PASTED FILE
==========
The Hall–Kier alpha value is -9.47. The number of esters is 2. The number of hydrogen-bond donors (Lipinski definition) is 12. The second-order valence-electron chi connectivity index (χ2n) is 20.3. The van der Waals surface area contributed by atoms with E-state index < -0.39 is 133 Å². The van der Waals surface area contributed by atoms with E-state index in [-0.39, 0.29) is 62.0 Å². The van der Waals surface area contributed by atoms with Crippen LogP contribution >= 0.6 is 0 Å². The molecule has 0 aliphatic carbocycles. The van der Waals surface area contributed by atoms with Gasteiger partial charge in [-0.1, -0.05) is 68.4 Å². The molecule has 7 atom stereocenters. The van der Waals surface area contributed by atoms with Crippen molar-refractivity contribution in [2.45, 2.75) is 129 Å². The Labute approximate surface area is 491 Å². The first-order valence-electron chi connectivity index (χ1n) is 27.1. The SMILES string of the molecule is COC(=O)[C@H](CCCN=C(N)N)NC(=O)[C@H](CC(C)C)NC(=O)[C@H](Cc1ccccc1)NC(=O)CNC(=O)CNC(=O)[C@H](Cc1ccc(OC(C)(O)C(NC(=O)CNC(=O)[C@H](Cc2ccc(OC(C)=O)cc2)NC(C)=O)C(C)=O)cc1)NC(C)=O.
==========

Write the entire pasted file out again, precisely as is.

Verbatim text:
The Hall–Kier alpha value is -9.47. The number of esters is 2. The number of hydrogen-bond donors (Lipinski definition) is 12. The second-order valence-electron chi connectivity index (χ2n) is 20.3. The van der Waals surface area contributed by atoms with E-state index < -0.39 is 133 Å². The van der Waals surface area contributed by atoms with E-state index in [-0.39, 0.29) is 62.0 Å². The van der Waals surface area contributed by atoms with Crippen LogP contribution >= 0.6 is 0 Å². The molecule has 0 aliphatic carbocycles. The van der Waals surface area contributed by atoms with Gasteiger partial charge in [-0.1, -0.05) is 68.4 Å². The molecule has 7 atom stereocenters. The van der Waals surface area contributed by atoms with Crippen molar-refractivity contribution in [2.45, 2.75) is 129 Å². The Labute approximate surface area is 491 Å². The first-order valence-electron chi connectivity index (χ1n) is 27.1. The SMILES string of the molecule is COC(=O)[C@H](CCCN=C(N)N)NC(=O)[C@H](CC(C)C)NC(=O)[C@H](Cc1ccccc1)NC(=O)CNC(=O)CNC(=O)[C@H](Cc1ccc(OC(C)(O)C(NC(=O)CNC(=O)[C@H](Cc2ccc(OC(C)=O)cc2)NC(C)=O)C(C)=O)cc1)NC(C)=O.